Prizes usually began with a procession, very often starting in BlackFriars, going through the Ludgate and into the City Proper. Company members marched in the procession by rank. It tended to swell as it went along, with people joining and following it to it's destination. This caused problems for merchants who either had no business or too much business as a result. 
Many of the earlier prizes were played in market places, which had no rent, but as things evolved, the theatres and inns seemed much more popular, probably because the raised stage/scaffold gave access to larger audiences. The area that the fencing took place could be anywhere from 20-60 feet on a side.
After arriving at the prize site, there was an intentional delay in activity while speeches were made: words were spoken by the Prizor, the answerers to his challenge, and the 'sticklers' or seconds. This tended to be a long drawn out process that continued on until enough money was thrown on stage. Drummers then drummed until the crowd was relatively quiet. The Prizor's master then read the bill of challenge, introducing the Prizor, the answerers and sticklers by name and accomplishment. The four ancient masters then announced "the first bout at such and such a weapon." The prizor fought two bouts per weapon per answerer, fighting each weapon against all answerers before starting with the next weapon. Four challengers and 3 weapons at 2 passes per weapon would mean about 24 passes for the prize. Many prizes had more challengers and weapons, and could conceivably have 70 or more passes. The four ancient masters then announced the next form, and so on. It is possible that more money was collected during the breaks. At the end of the prize, the four ancient masters decided and announced the result during a flurry of drums. The Company then recessed back to Blackfriar's where the Prizor would take the necessary oaths and pay appropriate fees.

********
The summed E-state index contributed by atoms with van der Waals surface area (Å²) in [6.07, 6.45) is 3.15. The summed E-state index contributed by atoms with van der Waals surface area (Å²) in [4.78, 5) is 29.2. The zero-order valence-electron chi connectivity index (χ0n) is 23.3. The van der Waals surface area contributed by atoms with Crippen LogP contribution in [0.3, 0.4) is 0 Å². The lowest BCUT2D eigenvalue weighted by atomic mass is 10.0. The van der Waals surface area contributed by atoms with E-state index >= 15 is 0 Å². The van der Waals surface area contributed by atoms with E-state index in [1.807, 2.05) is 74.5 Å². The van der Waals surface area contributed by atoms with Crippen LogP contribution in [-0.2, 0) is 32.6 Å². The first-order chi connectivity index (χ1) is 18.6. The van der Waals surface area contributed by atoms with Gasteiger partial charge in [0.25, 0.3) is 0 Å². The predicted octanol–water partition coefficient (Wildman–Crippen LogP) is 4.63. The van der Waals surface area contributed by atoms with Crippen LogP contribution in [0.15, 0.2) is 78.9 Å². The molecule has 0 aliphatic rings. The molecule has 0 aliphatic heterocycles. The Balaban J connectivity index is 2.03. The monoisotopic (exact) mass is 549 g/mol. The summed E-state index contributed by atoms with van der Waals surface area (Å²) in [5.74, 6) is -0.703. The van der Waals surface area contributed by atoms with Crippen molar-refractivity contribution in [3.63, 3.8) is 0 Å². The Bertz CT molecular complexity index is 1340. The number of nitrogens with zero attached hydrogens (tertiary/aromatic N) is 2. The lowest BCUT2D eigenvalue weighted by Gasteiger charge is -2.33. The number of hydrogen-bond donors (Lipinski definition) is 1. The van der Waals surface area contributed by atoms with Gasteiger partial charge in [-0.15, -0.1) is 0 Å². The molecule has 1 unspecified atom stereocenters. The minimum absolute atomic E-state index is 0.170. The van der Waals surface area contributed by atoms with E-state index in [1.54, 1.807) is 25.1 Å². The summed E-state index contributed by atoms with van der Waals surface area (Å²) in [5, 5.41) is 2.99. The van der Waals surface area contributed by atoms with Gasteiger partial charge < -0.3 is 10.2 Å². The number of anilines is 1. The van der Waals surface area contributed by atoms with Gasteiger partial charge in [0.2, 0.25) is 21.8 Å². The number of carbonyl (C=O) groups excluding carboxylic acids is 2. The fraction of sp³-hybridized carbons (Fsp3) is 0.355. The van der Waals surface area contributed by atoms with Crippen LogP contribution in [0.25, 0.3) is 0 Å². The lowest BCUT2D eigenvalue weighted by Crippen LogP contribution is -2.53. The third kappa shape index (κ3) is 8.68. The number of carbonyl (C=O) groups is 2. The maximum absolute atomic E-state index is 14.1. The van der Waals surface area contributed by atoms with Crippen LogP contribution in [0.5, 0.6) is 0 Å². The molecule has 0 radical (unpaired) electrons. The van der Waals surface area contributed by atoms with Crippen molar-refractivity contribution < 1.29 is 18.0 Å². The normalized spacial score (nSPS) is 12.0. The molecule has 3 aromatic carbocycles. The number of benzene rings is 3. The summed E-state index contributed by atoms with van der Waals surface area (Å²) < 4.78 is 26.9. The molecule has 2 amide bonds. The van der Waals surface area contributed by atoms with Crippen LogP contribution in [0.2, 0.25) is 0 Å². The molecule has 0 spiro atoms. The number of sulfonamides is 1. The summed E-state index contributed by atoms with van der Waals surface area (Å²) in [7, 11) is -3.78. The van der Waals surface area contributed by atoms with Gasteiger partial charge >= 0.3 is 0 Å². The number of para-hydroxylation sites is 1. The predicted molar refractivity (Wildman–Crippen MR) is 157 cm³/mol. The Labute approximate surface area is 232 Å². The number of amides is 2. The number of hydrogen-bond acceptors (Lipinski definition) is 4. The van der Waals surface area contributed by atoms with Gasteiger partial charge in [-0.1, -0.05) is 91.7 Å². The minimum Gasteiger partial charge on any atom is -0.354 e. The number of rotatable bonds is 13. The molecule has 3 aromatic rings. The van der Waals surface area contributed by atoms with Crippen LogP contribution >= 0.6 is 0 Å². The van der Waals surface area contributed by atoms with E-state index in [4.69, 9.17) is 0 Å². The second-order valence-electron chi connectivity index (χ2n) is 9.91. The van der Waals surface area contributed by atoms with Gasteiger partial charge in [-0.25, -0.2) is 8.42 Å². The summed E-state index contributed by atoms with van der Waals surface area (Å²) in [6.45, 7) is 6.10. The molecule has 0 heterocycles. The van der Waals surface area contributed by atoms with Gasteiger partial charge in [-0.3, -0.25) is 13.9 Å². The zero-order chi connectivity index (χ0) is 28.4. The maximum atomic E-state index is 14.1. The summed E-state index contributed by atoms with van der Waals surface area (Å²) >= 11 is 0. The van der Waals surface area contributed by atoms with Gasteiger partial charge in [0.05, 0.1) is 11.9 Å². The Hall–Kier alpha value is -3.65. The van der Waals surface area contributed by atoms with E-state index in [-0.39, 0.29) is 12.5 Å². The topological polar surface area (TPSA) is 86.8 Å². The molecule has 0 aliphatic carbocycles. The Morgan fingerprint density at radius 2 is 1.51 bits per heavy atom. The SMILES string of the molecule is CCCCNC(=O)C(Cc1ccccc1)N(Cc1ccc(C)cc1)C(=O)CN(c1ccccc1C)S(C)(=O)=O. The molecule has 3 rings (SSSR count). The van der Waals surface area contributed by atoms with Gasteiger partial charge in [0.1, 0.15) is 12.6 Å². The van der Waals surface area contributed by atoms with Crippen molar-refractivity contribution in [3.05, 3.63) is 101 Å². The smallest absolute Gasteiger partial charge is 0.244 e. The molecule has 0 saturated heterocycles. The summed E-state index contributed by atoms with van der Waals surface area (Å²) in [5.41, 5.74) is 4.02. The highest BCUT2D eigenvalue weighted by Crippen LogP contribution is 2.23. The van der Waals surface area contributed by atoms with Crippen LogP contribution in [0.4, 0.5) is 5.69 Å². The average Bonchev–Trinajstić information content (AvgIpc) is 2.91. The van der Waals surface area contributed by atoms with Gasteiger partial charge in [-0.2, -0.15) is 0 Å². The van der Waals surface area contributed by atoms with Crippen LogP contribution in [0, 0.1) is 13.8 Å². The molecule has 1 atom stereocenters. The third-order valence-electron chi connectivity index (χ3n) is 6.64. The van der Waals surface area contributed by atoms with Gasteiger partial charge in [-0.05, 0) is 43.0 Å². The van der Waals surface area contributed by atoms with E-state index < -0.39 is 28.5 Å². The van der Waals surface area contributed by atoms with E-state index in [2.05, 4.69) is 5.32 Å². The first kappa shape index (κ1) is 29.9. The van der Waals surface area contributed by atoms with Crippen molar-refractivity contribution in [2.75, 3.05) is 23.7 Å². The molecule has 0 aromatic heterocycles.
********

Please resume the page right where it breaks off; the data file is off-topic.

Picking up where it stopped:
Although there is remarkably little information about the actual conduct of the prize, we do have some small glimpses. On conduct during the prize, the Sloane manuscript has the following:
And at anny prize Whether it be maisters prize Provosts prize or fre schollers prize who soever dothe play agaynst ye prizor, and doth strike his blowe and close withall so that the prizor cannot strike his blowe after agayne, shall Wynn no game for anny Veneye so geven althoughe it shold breake the Prizors head